Republican Charles Edmund Nash served in the 44th Congress as Louisiana’s only black representative. Nash was born in Opelousas, St. Landry Parish, Louisiana, on May 23, 1844. Before his time in Congress Nash attended common schools, was a bricklayer in New Orleans, and had enlisted as a private for the U.S. volunteers in July of 1863. He was later promoted to Sergeant Major, but his military service proved to be disastrous as he lost the lower third of his right leg just before the Civil War’s end.
As a result of his military service and strong support of the Republican Party, he was appointed to the position of night inspector in the New Orleans Customs House – a powerful post in the local political machine. In 1874 he was elected, uncontested, to the House of Representatives from the 6th Congressional District.
Despite his easy election, Nash made little political impact during his time in Congress. He was assigned to the Committee on Education and Labor. On June 7th, 1876 Nash made the only major address during his term as Congressman. His speech condemned the violent and anti- democratic actions of some Southern Democrats, called for greater education among the populace, and also for increased racial and political peace especially in the South.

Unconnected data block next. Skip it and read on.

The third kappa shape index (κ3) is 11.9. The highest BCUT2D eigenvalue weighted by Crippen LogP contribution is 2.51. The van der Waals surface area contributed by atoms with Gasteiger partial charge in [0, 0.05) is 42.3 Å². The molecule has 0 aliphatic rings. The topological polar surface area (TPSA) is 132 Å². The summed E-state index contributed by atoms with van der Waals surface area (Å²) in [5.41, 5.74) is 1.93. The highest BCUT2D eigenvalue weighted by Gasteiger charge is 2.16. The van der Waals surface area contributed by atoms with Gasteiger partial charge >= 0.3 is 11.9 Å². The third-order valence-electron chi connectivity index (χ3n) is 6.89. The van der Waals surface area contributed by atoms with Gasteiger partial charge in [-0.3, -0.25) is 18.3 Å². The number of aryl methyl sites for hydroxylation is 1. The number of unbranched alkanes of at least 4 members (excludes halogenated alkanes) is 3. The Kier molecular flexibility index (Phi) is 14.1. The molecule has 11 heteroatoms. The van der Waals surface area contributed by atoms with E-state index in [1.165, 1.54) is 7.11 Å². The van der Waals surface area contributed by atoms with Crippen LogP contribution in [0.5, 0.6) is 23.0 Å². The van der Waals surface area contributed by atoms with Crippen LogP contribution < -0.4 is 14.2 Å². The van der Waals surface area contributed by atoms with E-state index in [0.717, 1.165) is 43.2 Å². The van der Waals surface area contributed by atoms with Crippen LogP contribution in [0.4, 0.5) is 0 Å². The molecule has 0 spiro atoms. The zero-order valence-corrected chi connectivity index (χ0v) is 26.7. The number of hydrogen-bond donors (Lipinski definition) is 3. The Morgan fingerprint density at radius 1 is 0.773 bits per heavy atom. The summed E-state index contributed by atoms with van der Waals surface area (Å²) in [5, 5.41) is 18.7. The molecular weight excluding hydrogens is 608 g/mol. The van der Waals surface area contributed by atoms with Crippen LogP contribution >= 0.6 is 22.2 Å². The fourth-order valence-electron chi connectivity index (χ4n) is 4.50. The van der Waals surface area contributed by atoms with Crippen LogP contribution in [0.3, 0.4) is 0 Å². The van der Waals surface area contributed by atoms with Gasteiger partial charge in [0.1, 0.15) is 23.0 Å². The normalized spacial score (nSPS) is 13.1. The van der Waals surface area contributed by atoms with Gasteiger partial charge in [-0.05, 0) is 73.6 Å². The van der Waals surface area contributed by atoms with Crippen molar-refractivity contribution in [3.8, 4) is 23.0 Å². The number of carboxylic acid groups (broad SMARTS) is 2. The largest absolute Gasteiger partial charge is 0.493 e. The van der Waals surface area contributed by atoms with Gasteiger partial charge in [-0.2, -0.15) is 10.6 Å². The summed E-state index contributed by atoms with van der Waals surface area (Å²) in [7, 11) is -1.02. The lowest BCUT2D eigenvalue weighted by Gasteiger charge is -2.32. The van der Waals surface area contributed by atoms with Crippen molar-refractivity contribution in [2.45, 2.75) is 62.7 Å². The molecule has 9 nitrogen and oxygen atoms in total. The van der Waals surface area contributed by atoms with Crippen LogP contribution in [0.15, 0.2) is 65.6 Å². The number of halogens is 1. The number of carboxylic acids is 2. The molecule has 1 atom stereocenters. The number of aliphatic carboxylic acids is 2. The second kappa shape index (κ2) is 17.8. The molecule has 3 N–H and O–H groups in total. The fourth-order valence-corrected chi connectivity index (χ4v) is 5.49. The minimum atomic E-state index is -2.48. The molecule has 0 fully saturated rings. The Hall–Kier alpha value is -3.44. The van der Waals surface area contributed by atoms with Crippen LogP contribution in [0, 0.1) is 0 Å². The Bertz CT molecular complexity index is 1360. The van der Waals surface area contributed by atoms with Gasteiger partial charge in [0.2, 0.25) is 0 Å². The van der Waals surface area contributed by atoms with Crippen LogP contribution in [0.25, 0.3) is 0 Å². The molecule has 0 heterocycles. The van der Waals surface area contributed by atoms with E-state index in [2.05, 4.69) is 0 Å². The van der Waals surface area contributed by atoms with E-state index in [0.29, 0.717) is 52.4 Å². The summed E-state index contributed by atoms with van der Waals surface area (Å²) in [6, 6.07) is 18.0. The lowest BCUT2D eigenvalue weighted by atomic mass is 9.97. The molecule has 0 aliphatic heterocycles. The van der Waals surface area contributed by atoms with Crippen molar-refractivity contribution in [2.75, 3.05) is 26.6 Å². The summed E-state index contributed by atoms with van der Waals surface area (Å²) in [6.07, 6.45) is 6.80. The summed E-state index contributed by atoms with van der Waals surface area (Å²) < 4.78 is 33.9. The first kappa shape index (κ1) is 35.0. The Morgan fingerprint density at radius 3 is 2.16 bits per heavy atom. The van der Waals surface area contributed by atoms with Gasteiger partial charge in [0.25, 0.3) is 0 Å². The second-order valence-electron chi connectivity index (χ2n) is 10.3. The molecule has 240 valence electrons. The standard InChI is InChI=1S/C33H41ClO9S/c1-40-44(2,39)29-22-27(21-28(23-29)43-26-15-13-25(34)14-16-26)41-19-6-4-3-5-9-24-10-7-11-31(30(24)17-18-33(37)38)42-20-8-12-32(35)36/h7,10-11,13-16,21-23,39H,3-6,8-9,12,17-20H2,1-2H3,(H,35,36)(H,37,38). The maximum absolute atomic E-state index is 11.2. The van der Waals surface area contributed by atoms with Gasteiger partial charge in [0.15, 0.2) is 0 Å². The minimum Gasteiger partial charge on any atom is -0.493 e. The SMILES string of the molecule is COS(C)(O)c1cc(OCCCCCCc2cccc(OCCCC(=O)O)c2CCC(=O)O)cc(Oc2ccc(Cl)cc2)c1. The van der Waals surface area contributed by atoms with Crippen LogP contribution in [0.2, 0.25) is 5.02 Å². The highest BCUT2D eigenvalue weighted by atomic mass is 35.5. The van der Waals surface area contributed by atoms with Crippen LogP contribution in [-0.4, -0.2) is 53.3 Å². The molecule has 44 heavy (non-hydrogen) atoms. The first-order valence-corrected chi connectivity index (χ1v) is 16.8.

Partly a result of internal divisions within the Louisiana Republican Party, Nash lost his bid for reelection to Democratic challenger Edward Robertson by over 5,000 votes. Nash never again held elective office. He returned briefly to the bricklayer’s trade and was later a postmaster in St. Landry parish until 1882. He also later worked as a cigar maker. Charles Edmund Nash died in New Orleans on June 21st, 1913.
Bruce A. Ragsdale and Joel D. Treese, Black Americans in Congress, 1870-1989 (Washington, DC; U.S. Government Printing Office, 1990); Rayford W. Logan and Michael R. Winston, Dictionary of American Negro Biography (New York, NY: W.W. Norton & Company, Inc., 1982).